Tulip losses hit Danish Crown results and force cost-cutting drive

Tulip recorded further heavy losses in 2017/18 and is ‘dragging down’ parent company Danish Crown’s results, prompting an ongoing cost-cutting exercise at the UK pork processor.

More than 150 jobs have been lost at the company over the past few months and further cuts to remove more than £20m in costs within the company will be implemented over the next year or so.

Danish Crown’s total profits fell by 151 million DKK to 1.361bn DKK (about £161 million) in 2018, according to the latest financial statement from the Danish meat giant. This was partly due to revenue falls on the back of declining pork and beef prices across its global companies.

But Danish Crown pinned most of the blame squarely on Tulip. While much of the Danish parent company’s business is performing well, continued losses in its UK pork processing company have forced it to postpone its strategic target by two years. “It is primarily Tulip Ltd that is dragging down the results,” Danish Crown said.

Tulip actually returned a profit on ordinary operations for the first quarter of the fiscal year, but, overall, a net operating loss of 260m DKK (£31m) has been posted for the year against a loss of 231m DKK (£27.4m) last year. Danish Crown CEO Jais Valeur said a detailed review and analysis of Tulip Ltd has revealed that it has been ‘unable to fully optimise our UK supply chain, while operating costs are far too high’.

“We have therefore launched a comprehensive cost-cutting plan, and in the past two months we had to say goodbye to more than 150 salaried employees in the UK business. Altogether, we expect to reduce costs by more than 200m DKK (£24m) from the 2018/19 financial year,” he said.

Danish Crown recently announced that Andrew Cracknell had been appointed as CEO of Tulip, replacing Danish Crown CEO Jais Valeur in the role. It said Mr Cracknell, who spent much of his career at meat giant ABP before joining Noble Foods in 2015 had been chosen to manage the on-going transformation of Tulip.

Danish Crown said it was doing ‘all it can to bolster earnings for the benefit of the group’s owners – the Danish farmers’. However, ongoing problems at Tulip are impacting Danish Crown’s earnings to such an extent that it will now take an extra two years to realise its strategic target of raising the settlement price paid to cooperative members by 0.60 DKK per kg.

“We’re definitely not happy with the financial statements,” Mr Valeur said. “We’re still badly affected by the problems in our UK business. At the same time, a combination of turbulence on the world market, generally low world market prices for pork and a strong euro has significantly undermined our profit in the past year. Contrary to expectations, we have therefore not managed to improve our overall performance but have instead gone into reverse. This is not good enough, and more than anything it is frustrating, because in most other respects our strategy is succeeding.”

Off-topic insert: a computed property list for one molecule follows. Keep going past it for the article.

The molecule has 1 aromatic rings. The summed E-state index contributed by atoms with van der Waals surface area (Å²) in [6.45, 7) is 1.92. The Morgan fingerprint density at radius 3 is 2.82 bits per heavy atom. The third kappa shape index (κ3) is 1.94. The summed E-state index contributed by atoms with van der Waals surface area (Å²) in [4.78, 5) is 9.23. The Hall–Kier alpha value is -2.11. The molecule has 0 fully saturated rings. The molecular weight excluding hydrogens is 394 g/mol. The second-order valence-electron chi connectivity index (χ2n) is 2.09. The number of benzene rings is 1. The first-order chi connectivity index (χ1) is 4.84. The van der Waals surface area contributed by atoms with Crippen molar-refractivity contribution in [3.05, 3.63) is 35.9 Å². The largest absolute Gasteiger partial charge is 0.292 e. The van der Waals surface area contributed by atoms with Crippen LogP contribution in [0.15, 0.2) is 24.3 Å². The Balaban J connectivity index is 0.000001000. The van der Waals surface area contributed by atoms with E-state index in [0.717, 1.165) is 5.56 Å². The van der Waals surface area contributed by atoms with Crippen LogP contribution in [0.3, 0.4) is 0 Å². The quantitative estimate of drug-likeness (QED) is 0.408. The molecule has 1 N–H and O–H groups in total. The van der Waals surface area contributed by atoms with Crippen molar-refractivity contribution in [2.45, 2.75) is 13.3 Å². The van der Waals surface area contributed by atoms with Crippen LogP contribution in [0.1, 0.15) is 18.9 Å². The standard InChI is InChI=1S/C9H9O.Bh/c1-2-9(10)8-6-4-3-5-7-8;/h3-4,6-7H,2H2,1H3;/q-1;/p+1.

Results summary

  • Due to declining pork and beef prices meant Danish Crown’s revenue declined slightly to 61 billion DKK (£7.2bn) in 2017/18, despite of acquisitions in the period.
  • But gross profit is up 146m DKK (£17m) at 8bn DKK (£950m) following the acquisition of DK-Foods in Denmark, Gzella in Poland and the Dutch company Baconspecialist Zandbergen.
  • The profit from primary operations is reduced by 181m DKK (££21.5m) to 1,742bn DKK (£207m).
  • The group has posted a total profit for the year of 1.361bn DKK (£161m). This represents a decrease of 151m DKK (£18m) on 2016/17, when adjusted for special items.

The company said that after this summer’s drought, in the last three months of the financial year it has deliberately paid higher pig and cattle prices than warranted by the market, which hit its bottom line.

Meanwhile, other processing companies have posted better results than last year. Polish company Sokołów’s earnings are up 26% and Tulip Food Company in Denmark posted growth of 29%, following a year of improved sales of bacon in Europe and growth in exports of canned meat.

In Denmark, the company has increased the supply of pigs through its abattoirs by 4% and cattle by 2%, boosting jobs numbers in Denmark by 236 and winning significantly more market share. “Our growth in Denmark is explained by our unswerving focus on quality and the Danish origin of the animals,” Mr Valeur said.


Key figures for Danish Crown*







Operating profit before special items



Operating profit



Net profit for the year



Total assets






Cash flow from operating activities



Cash flow from investing activities



Supplies from members, million kilo



No. of Employees



* Consolidated figures including Leverandørselskabet Danish Crown AmbA


Get Our E-Newsletter - Pig World's best stories in your in-box twice a week
Will be used in accordance with our Privacy Policy

About The Author

Editor of LBM titles Pig World and Farm Business and group editor of Agronomist and Arable Farmer. National Pig Association's webmaster. Previously political editor at Farmers Guardian for many years and also worked Farmers Weekly. Occasional farming media pundit. Brought up on a Leicestershire farm, now work from a shed in the garden in Oxfordshire. Big fan of Leicester City and Leicester Tigers. Occasional cricketer.